France has the Michelin guide, and Thailand has Shell Shuan Shim. The award, which was established 58 years ago, aims to give recognition to restaurants in the country that serve excellent food. See a Shell Shuan Shim sign at a restaurant’s entrance, and you know that that eatery probably serves up some damn fine food.
One of the country’s most respected food critics, Thanadsri Svasticolumn, was a co-founder of the award organization, and also penned the Shell Shuan Shim column spotlighting exceptional restaurants and their owners.
The column had been published for 50 years before it ended in 2012, which makes this latest award announcement the first one to be made in seven years. Thanadsri passed away just weeks ago in late August. He was 93.
From the popular supper destination Jeh O to Australian-style cafe spot Toby’s, here’s a look at the ten best eateries in the country, as chosen by Shell Shuan Shim, for 2019.
Uncle Riang & Auntie Malee
Located in a coastal city near Pattaya, Chonburi’s Bang Lamung district, this hidden gem not only serves seafood dishes, but also a wide array of recipes with ingredients sourced from the wild, such as stir-fried bird, deep-fried catfish and spicy wild boar. The highlight is chicken curry with coconut meat served inside a coconut shell.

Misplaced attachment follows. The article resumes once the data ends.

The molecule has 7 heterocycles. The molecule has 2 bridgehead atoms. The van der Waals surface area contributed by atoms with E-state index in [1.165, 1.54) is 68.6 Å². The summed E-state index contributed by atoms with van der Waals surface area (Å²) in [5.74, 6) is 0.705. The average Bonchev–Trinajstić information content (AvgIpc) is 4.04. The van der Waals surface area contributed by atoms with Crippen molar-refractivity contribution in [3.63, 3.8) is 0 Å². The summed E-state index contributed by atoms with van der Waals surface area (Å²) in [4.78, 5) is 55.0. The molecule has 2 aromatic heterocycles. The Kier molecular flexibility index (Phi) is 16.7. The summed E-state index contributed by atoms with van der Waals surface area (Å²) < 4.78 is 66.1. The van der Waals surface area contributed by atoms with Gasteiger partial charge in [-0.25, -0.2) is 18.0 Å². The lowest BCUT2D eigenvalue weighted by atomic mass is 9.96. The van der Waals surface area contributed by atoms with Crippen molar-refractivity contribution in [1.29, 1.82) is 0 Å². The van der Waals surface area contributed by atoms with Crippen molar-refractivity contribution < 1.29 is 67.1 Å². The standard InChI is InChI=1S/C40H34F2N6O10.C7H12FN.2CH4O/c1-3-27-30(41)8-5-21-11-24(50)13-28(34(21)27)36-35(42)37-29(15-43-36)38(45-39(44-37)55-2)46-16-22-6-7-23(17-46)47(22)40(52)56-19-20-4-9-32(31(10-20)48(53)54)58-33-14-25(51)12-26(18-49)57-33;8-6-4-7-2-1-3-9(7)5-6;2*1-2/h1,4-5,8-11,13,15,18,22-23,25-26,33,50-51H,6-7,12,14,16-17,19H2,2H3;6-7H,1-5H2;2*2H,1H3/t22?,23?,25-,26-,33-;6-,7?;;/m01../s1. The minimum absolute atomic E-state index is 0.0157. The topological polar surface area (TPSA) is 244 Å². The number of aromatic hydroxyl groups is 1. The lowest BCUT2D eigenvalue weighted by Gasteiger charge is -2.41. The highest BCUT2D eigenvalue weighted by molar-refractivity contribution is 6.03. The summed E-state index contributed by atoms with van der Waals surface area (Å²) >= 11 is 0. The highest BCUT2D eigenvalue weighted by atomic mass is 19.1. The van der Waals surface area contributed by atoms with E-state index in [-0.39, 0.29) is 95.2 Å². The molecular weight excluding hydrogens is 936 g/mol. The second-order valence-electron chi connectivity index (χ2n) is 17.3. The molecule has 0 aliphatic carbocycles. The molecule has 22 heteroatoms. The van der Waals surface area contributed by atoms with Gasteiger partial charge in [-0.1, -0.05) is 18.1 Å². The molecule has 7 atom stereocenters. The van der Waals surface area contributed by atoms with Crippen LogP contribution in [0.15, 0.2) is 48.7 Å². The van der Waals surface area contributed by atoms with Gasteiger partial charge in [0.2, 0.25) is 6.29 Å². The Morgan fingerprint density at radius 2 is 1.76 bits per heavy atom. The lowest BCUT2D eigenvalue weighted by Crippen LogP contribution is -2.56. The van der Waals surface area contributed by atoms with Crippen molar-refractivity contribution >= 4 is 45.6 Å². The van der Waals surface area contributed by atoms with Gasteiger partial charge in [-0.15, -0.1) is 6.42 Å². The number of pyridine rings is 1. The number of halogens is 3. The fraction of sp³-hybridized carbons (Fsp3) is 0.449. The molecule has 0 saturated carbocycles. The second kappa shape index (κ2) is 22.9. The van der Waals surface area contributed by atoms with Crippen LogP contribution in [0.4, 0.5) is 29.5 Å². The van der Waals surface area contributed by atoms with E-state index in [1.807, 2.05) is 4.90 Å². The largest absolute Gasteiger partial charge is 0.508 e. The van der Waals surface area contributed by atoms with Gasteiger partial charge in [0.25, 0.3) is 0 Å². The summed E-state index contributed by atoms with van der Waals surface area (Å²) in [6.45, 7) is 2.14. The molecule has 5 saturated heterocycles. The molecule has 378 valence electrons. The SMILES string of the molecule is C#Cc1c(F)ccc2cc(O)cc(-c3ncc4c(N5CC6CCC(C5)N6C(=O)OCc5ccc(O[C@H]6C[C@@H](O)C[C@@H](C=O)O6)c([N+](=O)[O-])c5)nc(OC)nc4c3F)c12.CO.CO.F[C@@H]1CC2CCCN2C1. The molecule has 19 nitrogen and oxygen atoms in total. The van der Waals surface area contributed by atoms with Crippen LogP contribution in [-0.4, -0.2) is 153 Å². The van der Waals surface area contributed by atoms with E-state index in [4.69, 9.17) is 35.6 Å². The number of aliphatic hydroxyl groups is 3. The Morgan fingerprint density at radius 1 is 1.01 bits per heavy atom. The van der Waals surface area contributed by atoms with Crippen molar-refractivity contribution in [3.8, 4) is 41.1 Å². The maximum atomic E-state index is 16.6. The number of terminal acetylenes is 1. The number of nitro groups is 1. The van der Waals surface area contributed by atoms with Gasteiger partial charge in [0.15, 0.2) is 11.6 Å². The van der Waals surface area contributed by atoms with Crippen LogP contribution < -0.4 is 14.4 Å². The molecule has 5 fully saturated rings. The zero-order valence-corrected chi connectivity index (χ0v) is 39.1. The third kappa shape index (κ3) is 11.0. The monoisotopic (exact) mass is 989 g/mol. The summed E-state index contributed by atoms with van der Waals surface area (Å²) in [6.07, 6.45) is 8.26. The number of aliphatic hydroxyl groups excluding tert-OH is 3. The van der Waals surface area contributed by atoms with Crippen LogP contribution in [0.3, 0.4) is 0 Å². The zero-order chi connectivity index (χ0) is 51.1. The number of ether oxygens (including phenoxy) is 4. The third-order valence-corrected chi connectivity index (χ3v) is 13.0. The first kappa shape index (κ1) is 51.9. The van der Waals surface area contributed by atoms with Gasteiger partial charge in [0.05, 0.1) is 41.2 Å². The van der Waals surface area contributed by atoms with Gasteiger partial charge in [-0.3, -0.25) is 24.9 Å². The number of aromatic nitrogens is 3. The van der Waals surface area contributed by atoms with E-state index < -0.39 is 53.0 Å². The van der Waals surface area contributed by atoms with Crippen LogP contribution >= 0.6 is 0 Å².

FIND IT: Soi 5, Takhian Tia, Bang Lamung, Chonburi
True story: We’ve waited in queues for almost two hours just to get a table and dine in at the legendary Jeh O. Soon after Jeh O moved from Soi Chula 22 to open the place on Soi Charus Muang in 2015, it suddenly became the talk of the town. Today, it’s hands down the top supper destination not only among Chulalongkorn University students, but basically almost everyone in town who’s craving a zesty pot of tom yum with instant noodles, heavenly crispy pork and fresh chunks of salmon in spicy salad.
FIND IT: 113, Soi Charus Muang, Pathum Wan, Bangkok (BTS: National Stadium)
A few hundred meters away from Phra Sumen Fort lies this tiny Thai restaurant that’s dedicated to traditional Thai cuisine. The cozy spot only has three tables and can only accommodate 15 people at a time, so booking in advance is compulsory. The must-order dishes here include stir-fried shrimp with shrimp paste, deep-fried pork belly in fish sauce, crab cakes, garoupa fish soup and crab roe with chili sauce.
FIND IT: 310, Soi Ban Pan Thom, Phra Nakhon, Bangkok
Ruan Thai Goong Phao
The former capital of Thailand is known as the destination for ancient temples, floating markets and river prawns. Among several seafood restaurants in the province, Ruan Thai Goong Phao offers jumbo-sized charbroiled prawns. The signature dish comes with a big platter of fresh prawns that’s been perfectly grilled over charcoal. Once you bite into the crustacean, you can feel its fat melting down into the tender meat. Dipping it in spicy seafood sauce is optional.
FIND IT: 1/2, Soi Thetsaban 10, Bang Sai, Ayutthaya
Pa Lek & Pa Yhai’s Mango and Sticky Rice